The first time I visited Goldsmiths Community Centre (GCC) I had trouble finding it. This is odd for a building that has several pretty sizable rooms, including a big hall that can accommodate up to 160 people, a sports cage, several rooms for pre-school learning, a computer suite, and a garden and outdoor play area! I had to look behind the imposing fence to find the building; and I had to look beyond the building to learn about the potential of creative citizenship in an established community centre such as this.
In this blog I would like to give a brief overview of our team’s engagement with Goldsmiths and our emerging understanding of a type of creative citizenship, which consists in ‘seeing things differently’.
How it all started
GCC is a not for profit organisation in Catford, London Borough of Lewisham. It was first established in 1939 and has a long history providing services to the local community. The building is located in the North Downham estate and shares a border with Excalibur, a post-war prefabricated housing estate of historical significance, which is currently being demolished.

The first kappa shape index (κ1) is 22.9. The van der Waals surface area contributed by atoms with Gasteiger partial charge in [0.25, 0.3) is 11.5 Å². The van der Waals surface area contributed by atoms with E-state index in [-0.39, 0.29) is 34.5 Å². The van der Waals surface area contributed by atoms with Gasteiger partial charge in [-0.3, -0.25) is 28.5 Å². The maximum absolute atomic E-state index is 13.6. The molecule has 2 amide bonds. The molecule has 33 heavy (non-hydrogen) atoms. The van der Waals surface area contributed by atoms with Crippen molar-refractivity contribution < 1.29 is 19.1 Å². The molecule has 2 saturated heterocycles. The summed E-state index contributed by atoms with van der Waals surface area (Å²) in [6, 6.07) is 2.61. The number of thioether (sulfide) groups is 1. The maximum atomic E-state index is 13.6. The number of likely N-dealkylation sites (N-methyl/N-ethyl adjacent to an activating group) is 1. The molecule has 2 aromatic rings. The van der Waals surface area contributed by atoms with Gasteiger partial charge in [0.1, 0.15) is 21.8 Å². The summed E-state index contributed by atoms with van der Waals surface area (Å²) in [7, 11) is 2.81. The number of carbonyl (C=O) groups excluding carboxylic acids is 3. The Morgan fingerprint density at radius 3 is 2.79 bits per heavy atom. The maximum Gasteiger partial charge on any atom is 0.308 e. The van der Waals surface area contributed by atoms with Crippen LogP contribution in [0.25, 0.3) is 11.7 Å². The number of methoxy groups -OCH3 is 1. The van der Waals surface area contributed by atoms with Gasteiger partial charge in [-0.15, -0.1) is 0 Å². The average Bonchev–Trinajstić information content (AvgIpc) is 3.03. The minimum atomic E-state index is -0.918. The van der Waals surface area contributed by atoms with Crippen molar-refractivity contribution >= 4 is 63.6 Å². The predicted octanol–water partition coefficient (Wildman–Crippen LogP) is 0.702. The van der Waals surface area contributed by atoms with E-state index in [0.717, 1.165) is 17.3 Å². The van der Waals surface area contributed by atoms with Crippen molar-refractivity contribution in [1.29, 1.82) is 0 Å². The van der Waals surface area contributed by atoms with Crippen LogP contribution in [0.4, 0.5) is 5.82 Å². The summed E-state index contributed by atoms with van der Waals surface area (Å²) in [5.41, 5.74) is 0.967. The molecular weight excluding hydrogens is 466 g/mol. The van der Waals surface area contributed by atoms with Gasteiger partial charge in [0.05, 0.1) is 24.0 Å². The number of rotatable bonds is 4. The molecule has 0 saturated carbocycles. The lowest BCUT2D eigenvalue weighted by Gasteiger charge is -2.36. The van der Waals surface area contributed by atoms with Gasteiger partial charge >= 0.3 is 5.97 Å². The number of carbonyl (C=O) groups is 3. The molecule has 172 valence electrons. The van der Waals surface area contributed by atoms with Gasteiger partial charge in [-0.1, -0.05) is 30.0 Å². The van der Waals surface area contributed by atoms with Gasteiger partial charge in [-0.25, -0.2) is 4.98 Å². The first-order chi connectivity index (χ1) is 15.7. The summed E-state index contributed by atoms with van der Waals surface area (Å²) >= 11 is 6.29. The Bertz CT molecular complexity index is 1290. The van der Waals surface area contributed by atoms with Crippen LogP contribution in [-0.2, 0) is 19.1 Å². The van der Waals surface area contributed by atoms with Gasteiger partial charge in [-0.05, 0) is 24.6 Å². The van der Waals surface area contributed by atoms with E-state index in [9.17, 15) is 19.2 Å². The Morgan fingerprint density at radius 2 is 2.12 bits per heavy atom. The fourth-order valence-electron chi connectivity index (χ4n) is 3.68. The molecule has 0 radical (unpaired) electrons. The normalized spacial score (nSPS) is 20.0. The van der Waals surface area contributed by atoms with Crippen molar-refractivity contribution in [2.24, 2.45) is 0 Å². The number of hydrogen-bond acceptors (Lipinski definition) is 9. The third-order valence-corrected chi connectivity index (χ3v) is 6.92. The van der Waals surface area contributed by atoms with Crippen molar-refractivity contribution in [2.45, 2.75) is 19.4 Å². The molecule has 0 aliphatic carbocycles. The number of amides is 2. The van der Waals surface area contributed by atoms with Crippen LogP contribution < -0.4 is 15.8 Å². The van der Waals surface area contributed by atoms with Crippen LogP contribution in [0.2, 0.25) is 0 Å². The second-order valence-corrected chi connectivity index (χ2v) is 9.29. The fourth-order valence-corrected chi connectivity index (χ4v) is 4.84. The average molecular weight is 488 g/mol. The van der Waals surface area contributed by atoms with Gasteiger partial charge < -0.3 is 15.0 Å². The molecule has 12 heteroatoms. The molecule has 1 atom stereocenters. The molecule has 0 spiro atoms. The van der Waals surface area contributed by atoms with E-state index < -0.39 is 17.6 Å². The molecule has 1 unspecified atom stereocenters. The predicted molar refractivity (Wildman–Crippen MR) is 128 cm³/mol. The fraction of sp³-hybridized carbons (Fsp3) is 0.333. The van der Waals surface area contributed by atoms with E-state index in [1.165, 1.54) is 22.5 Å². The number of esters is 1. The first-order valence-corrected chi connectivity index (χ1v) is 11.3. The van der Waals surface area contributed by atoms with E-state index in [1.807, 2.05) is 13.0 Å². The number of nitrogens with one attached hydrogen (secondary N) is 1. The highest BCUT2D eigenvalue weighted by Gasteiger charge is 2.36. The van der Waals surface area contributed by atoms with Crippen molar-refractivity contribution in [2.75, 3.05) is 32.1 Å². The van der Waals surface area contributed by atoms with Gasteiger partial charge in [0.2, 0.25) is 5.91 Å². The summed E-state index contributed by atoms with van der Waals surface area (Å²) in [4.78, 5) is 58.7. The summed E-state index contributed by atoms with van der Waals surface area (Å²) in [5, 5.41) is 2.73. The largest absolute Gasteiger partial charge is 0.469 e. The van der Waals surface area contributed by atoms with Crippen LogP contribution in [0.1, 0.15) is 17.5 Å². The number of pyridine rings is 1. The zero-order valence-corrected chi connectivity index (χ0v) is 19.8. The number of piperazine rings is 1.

We were looking for community projects with a place-making element combined with an aspiration to use digital media to share information and to engage people. We were introduced to Goldsmiths through The Glass-House Community Led Design (our valued partner and advisor in this project). The Glass-house had previously worked with GCC assisting them to formulate and develop an action plan and an initial strategy for a new community café within the building.
We joined the community in a challenging time when loss of public funds meant they needed to restructure and reorganise their services and to think creatively about the role of the centre and its connection to people in the locality.
Our first visit was combined with a focus group looking at the different types of media they used to share information and engage with local people. We also sought to explore the group’s skills, needs and aspirations and how we could help address some of them through the project. From this first meeting, a strong focus emerged around health and wellbeing, food and connection with green spaces, which became the focus of our co-creation process.
The co-creation process